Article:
- Jeanette Nelson Anderson (related to the Siaker family), who remembers that her sister, Agnes Nelson Perrow, parked  

   cars at the fair, in Siakers' hayfield. A few years later Agnes taught at Buelter School, including Roger and me.


- Betty Tuftee, whose family had to leave their home and farm.


- Jack Killian, who lived across the road and watched the fairground being built. He and his dad slept in their backyard

  during the fair so that women employees at the fair could have a place to live.


- Eleanor Johnson, who has a great memory and loves to tell stories.


- And Bill Wood, who can give almost any information pertaining to Batavia'spast and its people.


Thanks for the memories!




What's Doing at the Museum

by Carla Hill, Director


We are delighted to report that the project for the museum addition is moving forward. Its name, announced June 17, will be the Gustafson Research Center, recognizing brothers John A. and O. Arnold and sisters Alice and Lucille Gustafson's efforts to collect and preserve an extraordinary amount of Batavia history.


Until the formation of the Batavia Historical Society in 1960 and the creation of the museum in 1975, the Gustafsons served as the community's unofficial historians. Placing their name on the space that many will use for research is a fitting way to honor their contribution.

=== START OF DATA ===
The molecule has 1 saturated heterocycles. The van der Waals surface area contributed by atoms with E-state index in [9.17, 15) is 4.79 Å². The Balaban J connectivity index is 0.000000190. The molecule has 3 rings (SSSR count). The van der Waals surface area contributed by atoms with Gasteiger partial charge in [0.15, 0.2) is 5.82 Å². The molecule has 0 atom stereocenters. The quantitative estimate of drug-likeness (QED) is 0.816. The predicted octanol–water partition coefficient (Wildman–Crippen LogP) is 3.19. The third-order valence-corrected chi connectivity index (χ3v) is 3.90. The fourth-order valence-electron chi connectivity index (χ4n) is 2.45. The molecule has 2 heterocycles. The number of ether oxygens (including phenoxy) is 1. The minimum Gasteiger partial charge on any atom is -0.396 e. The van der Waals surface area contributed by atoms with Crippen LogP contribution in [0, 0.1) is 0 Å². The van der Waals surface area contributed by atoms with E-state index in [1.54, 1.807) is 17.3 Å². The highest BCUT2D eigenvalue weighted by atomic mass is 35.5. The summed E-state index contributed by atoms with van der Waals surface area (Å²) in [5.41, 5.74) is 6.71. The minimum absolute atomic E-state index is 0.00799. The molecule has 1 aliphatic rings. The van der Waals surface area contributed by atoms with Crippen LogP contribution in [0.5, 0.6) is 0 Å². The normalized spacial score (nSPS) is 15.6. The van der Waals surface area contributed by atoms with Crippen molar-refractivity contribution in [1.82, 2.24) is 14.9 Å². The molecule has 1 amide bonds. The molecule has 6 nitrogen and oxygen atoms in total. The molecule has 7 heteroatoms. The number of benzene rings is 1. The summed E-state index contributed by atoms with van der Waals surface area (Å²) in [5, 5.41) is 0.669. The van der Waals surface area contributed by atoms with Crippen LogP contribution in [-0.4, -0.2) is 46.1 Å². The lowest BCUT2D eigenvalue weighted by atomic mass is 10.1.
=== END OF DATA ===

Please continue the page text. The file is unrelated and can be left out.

Tentative dates have been set for the construction bidding and the ground breaking. We shall keep you advised regarding developments. As we enter summer, museum attendance has been steadily increasing. During April, May and June, we hosted several groups including all of Batavia's third grade classes. The attendance figure for these groups totaled almost 500 people.


The Junior Membership program is scheduled to begin on June 23 and will continue through September. We have some new ideas for this year's program, which will include a photographic display done entirely by the participants. You will be seeing some new displays on the main floor of the museum this summer.' Among those of special interest, one will feature the 150th anniversary of the Burlington Railroad. Members and others are urged to share their memories for an exhibit in the spring of 2000. Please submit a photograph of your favorite Batavia memory, along with a short paragraph about the photo.